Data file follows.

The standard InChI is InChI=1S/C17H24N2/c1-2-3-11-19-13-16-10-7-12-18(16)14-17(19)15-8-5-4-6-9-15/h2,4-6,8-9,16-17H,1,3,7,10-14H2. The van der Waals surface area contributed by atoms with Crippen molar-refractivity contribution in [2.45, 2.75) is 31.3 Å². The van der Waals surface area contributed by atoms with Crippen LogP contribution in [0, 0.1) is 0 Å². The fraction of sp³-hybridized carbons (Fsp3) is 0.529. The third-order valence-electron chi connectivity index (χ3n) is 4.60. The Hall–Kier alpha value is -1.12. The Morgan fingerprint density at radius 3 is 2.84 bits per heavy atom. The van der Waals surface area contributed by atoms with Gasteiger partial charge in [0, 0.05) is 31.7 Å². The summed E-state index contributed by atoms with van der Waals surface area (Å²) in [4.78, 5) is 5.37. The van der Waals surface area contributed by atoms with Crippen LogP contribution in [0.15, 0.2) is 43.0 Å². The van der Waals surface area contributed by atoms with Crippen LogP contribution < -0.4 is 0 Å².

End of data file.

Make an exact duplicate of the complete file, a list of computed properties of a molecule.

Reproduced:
The standard InChI is InChI=1S/C17H24N2/c1-2-3-11-19-13-16-10-7-12-18(16)14-17(19)15-8-5-4-6-9-15/h2,4-6,8-9,16-17H,1,3,7,10-14H2. The van der Waals surface area contributed by atoms with Crippen molar-refractivity contribution in [2.45, 2.75) is 31.3 Å². The van der Waals surface area contributed by atoms with Crippen LogP contribution in [0, 0.1) is 0 Å². The fraction of sp³-hybridized carbons (Fsp3) is 0.529. The third-order valence-electron chi connectivity index (χ3n) is 4.60. The Hall–Kier alpha value is -1.12. The Morgan fingerprint density at radius 3 is 2.84 bits per heavy atom. The van der Waals surface area contributed by atoms with Gasteiger partial charge in [0, 0.05) is 31.7 Å². The summed E-state index contributed by atoms with van der Waals surface area (Å²) in [4.78, 5) is 5.37. The van der Waals surface area contributed by atoms with Crippen LogP contribution in [0.15, 0.2) is 43.0 Å². The van der Waals surface area contributed by atoms with Crippen LogP contribution < -0.4 is 0 Å².